I came across this article in Medical News, Helen I bet you did not know it actually went into print thought I would share it with the die hards here, maybe it will lend credence to our inner motives. We have to say we gave it a good try Helen.It is just too bad this came so late.This is what the Million Nurse March is supposed to stand for not the rhetoric they are putting out now, calling for Nurses to compromise. Such a shame. But I am sure some will enjoy this!
Monday • May 14 • 2001
Million Nurse March to “Blow the Whistle” on Unsafe Healthcare Practices and Gain Respect for Nurses
By Jeff Keller, NurseZone staff writer
An organizer of the Million Nurse March—a planned march on Washington, D.C., by what organizers hope will be one million nurses, healthcare professionals and consumers on May 9-10, 2002—said that “scaring the public” is one welcome byproduct of raising awareness of nursing and healthcare issues.
“They should be scared,” said Helen Cook, RN, co-president of the Million Nurse March planning committee. Cook said that the goal of the Million Nurse March is to “openly and honestly present the facts about the state of healthcare delivery in this country.” By mobilizing more than one million nurses, allied health care providers, legislators, public figures and private citizens, she hopes to send a clear message to the general public—as well as to lawmakers—that working conditions in hospitals, long term care facilities and clinics need to be improved to ensure staff and patient safety.
In addition to addressing nurse-patient issues, the mission of the march is to:
Motivate all healthcare workers to act locally and nationally;
Facilitate public awareness concerning safe and unsafe healthcare delivery;
Encourage the media to represent accurately and vividly the issues that nurses and allied healthcare workers face every day when care is delivered;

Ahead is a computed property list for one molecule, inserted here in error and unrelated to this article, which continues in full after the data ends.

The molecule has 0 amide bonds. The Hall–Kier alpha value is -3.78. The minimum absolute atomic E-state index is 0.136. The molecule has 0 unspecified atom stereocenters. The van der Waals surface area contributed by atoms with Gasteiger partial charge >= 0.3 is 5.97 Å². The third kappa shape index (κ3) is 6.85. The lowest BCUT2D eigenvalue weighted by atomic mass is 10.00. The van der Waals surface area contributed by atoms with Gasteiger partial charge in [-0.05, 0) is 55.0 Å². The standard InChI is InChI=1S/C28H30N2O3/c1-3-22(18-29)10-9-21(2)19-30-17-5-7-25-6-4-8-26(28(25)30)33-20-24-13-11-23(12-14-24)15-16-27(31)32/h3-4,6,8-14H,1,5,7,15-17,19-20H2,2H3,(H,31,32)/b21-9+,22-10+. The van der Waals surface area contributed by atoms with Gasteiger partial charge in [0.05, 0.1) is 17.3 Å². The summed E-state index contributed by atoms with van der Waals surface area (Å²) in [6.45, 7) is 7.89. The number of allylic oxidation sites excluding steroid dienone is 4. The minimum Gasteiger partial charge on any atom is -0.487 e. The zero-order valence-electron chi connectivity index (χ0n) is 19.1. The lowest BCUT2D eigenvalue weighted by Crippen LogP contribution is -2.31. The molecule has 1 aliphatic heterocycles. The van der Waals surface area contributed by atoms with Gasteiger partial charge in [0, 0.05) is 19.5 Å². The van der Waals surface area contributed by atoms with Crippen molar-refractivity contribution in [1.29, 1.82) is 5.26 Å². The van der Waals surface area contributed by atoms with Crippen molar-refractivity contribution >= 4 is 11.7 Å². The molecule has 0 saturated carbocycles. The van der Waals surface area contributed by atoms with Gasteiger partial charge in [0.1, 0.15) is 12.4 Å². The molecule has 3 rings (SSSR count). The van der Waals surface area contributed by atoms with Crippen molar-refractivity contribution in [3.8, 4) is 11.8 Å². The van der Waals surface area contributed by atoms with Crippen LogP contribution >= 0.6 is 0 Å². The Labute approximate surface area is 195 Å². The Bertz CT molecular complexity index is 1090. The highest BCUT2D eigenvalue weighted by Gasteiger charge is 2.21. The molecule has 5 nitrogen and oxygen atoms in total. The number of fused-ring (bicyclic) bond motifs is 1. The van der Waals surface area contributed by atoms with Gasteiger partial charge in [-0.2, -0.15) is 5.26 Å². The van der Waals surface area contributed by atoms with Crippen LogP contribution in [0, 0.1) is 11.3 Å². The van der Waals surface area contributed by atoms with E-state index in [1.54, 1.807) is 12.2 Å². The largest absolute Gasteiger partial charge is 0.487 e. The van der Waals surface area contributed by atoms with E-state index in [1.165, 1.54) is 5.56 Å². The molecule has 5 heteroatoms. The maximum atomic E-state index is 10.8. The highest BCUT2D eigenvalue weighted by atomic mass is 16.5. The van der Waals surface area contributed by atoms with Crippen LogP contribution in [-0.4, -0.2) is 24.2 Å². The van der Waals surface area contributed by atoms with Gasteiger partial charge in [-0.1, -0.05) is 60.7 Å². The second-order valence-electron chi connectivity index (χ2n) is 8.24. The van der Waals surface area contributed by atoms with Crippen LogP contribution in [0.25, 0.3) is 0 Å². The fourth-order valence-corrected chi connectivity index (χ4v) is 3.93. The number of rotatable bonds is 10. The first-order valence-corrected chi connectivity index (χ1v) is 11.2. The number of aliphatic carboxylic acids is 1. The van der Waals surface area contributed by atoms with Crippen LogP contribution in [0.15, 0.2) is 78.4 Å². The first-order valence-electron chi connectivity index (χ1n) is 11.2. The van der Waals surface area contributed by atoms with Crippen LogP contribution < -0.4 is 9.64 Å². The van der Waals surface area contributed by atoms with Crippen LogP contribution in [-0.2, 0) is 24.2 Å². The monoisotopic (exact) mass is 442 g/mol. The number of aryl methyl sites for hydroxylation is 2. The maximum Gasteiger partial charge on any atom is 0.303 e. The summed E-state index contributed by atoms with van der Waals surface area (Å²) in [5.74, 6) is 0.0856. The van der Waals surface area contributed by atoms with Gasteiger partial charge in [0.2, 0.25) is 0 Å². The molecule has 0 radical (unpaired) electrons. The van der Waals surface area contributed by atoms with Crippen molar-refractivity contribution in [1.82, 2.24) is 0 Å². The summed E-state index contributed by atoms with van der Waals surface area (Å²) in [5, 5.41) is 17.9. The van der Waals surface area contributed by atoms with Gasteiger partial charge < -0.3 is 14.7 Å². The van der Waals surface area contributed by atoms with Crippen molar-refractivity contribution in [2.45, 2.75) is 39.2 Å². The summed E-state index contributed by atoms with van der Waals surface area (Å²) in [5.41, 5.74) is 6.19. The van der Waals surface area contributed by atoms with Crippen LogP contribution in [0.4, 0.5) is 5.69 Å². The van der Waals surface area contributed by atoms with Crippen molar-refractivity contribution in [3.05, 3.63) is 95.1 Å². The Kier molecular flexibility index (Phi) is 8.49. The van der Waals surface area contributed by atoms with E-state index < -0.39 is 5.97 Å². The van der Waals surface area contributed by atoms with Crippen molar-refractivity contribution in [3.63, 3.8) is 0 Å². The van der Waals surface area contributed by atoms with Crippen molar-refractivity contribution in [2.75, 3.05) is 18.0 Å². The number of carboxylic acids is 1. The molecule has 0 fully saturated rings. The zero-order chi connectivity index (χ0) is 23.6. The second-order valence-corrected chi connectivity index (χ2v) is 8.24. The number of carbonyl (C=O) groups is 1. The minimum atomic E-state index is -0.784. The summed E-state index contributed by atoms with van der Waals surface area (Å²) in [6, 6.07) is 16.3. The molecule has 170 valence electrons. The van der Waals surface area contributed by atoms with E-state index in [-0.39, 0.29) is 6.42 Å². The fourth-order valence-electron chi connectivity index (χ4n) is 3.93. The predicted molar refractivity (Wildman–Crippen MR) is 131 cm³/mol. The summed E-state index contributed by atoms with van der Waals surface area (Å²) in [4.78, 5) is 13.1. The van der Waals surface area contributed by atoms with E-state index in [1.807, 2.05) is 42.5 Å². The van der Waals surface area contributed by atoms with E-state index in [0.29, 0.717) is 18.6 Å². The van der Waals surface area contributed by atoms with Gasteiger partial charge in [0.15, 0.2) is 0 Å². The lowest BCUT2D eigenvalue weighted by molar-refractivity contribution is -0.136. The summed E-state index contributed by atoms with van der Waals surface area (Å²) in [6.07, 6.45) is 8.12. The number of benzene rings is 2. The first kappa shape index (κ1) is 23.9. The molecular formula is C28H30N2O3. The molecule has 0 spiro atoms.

Serve as a resource for accurate data and information exchange about nursing and healthcare deliver; and
Encourage and support recruitment and retention of new nurses into the profession.
Cook said that she expects the result of the Million Nurse March will be increased meaningful dialogue among healthcare workers and improved working conditions in hospitals, long term care facilities, clinics and other facilities where nursing is practiced. By drawing attention to the nursing shortage Cook said that the march would educate the public about the risks facing patients as well as nurses. These risks range from too few nurses caring for too many patients, to the attitudes and relationships between nurses and other healthcare staff.
Cook turned her nursing experience into activism after her father was diagnosed with diabetes and she saw the shortcomings of the nation’s healthcare delivery system firsthand—this time as a consumer.
The Million Nurse March Web site (www.millionnursemarch.org) list news and features about the nursing profession and about the ongoing preparations for the Million Nurse March. The interactive community site also includes a chat room and message board and polls, which ask nurses about their own experiences, such as, “How often do you get off from work on time?” (More than 40% of respondents said “less than 50 percent of the time.”
Cook and the four other board members who are responsible for planning the march are contacting nursing organizations and media outlets state-by-state to build awareness for what they are billing as “the sentinel event in the promotion of positive, proactive, productive and sustainable change in nursing care delivery in the United States.” Board members and local organizers will meet in Washington, D.C., in spring 2000 to plan the location for the march and subsequent rally.
At the local level, nurse activists are meeting with businesses in their communities as well with large corporations to seek sponsorship for the march and to help nurses across the country travel to Washington, D.C., for the rally.
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